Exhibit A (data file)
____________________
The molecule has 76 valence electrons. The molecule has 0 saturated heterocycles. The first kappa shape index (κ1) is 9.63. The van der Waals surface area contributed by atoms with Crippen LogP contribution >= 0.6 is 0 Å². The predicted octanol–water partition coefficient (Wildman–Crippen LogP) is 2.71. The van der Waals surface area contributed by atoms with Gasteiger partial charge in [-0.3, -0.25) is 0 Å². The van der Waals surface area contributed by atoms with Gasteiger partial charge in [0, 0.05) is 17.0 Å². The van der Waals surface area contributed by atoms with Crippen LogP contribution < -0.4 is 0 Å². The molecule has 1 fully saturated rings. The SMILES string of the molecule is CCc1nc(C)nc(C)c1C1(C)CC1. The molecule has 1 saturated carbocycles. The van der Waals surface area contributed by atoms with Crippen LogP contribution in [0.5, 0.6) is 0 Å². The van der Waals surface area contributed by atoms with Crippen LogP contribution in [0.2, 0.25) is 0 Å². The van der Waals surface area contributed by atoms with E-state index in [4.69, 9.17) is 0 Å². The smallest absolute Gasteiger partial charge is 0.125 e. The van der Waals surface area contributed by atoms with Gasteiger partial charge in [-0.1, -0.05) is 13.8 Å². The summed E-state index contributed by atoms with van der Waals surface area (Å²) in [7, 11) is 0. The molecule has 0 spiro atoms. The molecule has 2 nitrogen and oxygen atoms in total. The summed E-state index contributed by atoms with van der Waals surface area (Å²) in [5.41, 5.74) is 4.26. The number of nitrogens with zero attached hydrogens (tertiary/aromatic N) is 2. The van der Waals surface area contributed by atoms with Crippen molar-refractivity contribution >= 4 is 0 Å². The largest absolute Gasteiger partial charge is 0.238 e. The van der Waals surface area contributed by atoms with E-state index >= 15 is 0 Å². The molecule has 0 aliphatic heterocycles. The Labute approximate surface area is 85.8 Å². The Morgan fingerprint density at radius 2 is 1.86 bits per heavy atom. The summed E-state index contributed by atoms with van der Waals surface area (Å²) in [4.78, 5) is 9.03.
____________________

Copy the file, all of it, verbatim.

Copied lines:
The molecule has 76 valence electrons. The molecule has 0 saturated heterocycles. The first kappa shape index (κ1) is 9.63. The van der Waals surface area contributed by atoms with Crippen LogP contribution >= 0.6 is 0 Å². The predicted octanol–water partition coefficient (Wildman–Crippen LogP) is 2.71. The van der Waals surface area contributed by atoms with Gasteiger partial charge in [-0.3, -0.25) is 0 Å². The van der Waals surface area contributed by atoms with Gasteiger partial charge in [0, 0.05) is 17.0 Å². The van der Waals surface area contributed by atoms with Crippen LogP contribution < -0.4 is 0 Å². The molecule has 1 fully saturated rings. The SMILES string of the molecule is CCc1nc(C)nc(C)c1C1(C)CC1. The molecule has 1 saturated carbocycles. The van der Waals surface area contributed by atoms with Crippen LogP contribution in [0.5, 0.6) is 0 Å². The van der Waals surface area contributed by atoms with Crippen LogP contribution in [0.2, 0.25) is 0 Å². The van der Waals surface area contributed by atoms with E-state index in [4.69, 9.17) is 0 Å². The smallest absolute Gasteiger partial charge is 0.125 e. The van der Waals surface area contributed by atoms with Gasteiger partial charge in [-0.1, -0.05) is 13.8 Å². The summed E-state index contributed by atoms with van der Waals surface area (Å²) in [7, 11) is 0. The molecule has 0 spiro atoms. The molecule has 2 nitrogen and oxygen atoms in total. The summed E-state index contributed by atoms with van der Waals surface area (Å²) in [5.41, 5.74) is 4.26. The number of nitrogens with zero attached hydrogens (tertiary/aromatic N) is 2. The van der Waals surface area contributed by atoms with Crippen molar-refractivity contribution >= 4 is 0 Å². The largest absolute Gasteiger partial charge is 0.238 e. The van der Waals surface area contributed by atoms with E-state index >= 15 is 0 Å². The molecule has 0 aliphatic heterocycles. The Labute approximate surface area is 85.8 Å². The Morgan fingerprint density at radius 2 is 1.86 bits per heavy atom. The summed E-state index contributed by atoms with van der Waals surface area (Å²) in [4.78, 5) is 9.03.